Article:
Earlier this month, Chief Justice Smellie made a historic ruling in the Cayman Islands Grand Court by which he ordered the winding up of a hedge fund so that its major investors – three United States pension funds – could recoup its investments.
Campbells was the Cayman law firm which represented the investors.
Ross McDonough, partner and head of litigation at Campbells, and senior associate Guy Cowan, were the attorneys who had conduct of the case.
Mr. McDonough explained the background to the case: “Three pension funds based in Louisiana, the Firefighters’ Retirement System, the New Orleans Fire Fighters’ Pension and Relief Fund and the Municipal Employees’ Retirement System of Louisiana, had collectively invested US$100 million into the FIA Leveraged Fund, a hedge fund incorporated in the Cayman Islands. The investors tried to redeem out of the fund and the fund purported to pay them in kind by transferring to them shares in a newly created company.”
This payment in kind had been rejected by the investors, Mr. McDonough said, because the shares had been created after the redemption process had taken place, which was contrary to the terms of the fund’s governing documents and because the investors would have been required to pay an additional US$65 million to exercise a stock purchase option, without which the new shares were worthless.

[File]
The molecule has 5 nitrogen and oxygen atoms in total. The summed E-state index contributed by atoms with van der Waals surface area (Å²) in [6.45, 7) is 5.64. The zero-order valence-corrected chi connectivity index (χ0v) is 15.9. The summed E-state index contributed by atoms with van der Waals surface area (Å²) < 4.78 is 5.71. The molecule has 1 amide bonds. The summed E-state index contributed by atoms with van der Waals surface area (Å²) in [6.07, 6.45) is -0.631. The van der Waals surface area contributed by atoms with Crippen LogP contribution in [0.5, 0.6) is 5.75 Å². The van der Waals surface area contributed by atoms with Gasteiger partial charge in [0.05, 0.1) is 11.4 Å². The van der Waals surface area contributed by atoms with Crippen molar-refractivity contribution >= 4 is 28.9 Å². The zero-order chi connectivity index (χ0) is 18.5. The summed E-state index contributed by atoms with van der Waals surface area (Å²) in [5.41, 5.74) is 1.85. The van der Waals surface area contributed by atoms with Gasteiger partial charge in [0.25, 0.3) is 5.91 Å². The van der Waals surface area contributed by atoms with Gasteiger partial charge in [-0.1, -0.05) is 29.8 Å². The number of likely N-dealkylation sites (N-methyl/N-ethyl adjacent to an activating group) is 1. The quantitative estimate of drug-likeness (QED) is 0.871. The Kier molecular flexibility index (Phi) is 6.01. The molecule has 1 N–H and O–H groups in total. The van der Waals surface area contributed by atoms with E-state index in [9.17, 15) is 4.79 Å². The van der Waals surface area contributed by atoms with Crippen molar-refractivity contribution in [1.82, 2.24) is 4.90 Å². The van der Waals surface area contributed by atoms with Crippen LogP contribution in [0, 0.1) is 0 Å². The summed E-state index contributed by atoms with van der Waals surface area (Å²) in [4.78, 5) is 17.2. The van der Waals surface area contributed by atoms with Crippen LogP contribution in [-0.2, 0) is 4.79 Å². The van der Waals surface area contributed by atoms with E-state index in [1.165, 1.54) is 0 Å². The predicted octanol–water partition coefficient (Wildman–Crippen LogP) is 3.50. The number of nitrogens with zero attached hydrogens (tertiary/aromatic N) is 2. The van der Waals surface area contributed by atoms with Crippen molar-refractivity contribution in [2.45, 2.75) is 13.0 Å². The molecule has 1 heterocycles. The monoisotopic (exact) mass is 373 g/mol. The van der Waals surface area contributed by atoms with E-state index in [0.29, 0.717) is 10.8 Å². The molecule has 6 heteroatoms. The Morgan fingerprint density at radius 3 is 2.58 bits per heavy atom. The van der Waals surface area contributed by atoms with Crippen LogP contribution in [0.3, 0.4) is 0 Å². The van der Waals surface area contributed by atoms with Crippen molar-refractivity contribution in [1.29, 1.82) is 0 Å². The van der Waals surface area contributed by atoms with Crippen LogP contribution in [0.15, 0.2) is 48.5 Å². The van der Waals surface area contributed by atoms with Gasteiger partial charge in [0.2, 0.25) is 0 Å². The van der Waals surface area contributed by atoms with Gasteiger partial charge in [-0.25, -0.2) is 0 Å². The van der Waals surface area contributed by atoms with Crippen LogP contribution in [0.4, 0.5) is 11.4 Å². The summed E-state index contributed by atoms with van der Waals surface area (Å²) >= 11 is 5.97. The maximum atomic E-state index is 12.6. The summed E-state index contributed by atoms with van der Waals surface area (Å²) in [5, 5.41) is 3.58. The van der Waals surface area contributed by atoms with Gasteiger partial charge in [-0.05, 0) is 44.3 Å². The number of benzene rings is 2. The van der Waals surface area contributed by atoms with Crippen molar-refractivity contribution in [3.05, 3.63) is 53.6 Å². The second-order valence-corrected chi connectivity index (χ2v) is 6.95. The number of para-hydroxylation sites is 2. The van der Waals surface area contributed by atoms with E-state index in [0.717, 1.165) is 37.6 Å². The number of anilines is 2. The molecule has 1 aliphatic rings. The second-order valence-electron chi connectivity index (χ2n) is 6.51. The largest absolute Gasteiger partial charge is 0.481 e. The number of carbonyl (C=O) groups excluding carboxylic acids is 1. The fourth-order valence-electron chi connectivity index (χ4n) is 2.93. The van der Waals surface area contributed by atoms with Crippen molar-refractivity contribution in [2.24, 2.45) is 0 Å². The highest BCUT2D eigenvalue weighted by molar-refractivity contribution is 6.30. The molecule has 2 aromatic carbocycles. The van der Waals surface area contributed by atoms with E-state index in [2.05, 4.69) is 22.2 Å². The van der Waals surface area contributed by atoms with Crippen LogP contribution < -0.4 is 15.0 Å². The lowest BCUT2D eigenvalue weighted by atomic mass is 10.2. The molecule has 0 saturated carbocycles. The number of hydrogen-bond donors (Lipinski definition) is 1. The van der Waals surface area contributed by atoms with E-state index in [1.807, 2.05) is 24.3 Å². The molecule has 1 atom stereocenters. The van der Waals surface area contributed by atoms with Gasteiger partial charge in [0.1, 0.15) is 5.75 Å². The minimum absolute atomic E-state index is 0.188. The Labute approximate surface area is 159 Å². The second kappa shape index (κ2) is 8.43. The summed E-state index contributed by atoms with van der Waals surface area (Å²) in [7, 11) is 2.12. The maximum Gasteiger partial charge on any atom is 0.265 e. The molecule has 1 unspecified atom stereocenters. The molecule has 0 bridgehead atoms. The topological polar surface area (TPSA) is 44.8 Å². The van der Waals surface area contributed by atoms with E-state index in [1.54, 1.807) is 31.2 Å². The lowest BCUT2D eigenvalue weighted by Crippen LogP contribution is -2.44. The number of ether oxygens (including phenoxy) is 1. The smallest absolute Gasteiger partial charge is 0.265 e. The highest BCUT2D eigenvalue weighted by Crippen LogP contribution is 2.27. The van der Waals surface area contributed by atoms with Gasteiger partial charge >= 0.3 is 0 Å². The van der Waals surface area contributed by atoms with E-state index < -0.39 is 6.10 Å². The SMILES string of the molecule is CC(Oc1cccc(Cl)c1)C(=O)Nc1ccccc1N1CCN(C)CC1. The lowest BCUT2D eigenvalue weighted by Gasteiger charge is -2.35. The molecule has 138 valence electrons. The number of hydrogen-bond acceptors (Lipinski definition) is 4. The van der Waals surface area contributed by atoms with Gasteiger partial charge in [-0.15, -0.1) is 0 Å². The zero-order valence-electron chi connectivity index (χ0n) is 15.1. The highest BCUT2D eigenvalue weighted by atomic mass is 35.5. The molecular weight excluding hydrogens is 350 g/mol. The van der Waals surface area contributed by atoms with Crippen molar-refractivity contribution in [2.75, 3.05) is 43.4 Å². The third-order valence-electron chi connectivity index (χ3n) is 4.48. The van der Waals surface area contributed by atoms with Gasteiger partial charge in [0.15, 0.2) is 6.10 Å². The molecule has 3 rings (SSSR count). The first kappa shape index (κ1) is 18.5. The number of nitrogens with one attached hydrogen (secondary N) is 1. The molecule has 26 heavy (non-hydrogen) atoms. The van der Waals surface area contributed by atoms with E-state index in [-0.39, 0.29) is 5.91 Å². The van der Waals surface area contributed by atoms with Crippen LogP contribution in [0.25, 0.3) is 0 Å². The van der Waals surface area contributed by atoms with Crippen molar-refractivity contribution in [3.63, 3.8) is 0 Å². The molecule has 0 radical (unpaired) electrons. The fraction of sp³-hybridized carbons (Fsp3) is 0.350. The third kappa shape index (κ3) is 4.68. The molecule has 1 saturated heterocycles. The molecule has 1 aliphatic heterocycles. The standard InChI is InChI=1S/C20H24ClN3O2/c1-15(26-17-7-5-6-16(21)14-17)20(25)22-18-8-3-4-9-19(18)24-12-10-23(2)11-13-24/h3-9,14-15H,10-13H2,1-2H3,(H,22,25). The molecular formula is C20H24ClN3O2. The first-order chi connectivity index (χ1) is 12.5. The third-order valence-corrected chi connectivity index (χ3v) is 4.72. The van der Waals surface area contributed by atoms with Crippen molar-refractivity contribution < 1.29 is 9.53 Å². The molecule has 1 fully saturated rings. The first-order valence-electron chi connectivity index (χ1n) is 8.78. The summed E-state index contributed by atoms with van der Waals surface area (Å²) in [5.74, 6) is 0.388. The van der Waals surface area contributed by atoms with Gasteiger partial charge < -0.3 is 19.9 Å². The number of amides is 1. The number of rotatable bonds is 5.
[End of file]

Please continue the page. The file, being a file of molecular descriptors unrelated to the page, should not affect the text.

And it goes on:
Mr. Cowan said the verdict was historic because the Cayman Court considered for the first time whether the payment in kind properly represented what was owed to the investors.
“The chief justice agreed with the investors in finding the new shares did not provide the investors with the value they were entitled to.
Importantly, the court found the fund to be insolvent under Cayman law, which allowed for the winding up of the fund,” he said.
“Also, the directors who had allowed the fund’s investment manager, Fletcher Asset Management, to offer the new shares in compensation were also found to have failed in their duty because the payment in kind was effectively worthless.
The court found that the directors owed their shareholders/investors a fiduciary duty to act in good faith and they had not done so in this case.”
Mr. McDonough said it was a landmark decision and sent a strong message to investment managers and directors of hedge funds alike.
“The case provides an example of the commitment of the Cayman Court to ensure that investors’ rights are upheld,” he said. “Fund managers cannot play fast and loose with investors’ money in the Cayman Islands and this ruling should provide a level of comfort for investors in Cayman funds that their rights will be vigorously defended.”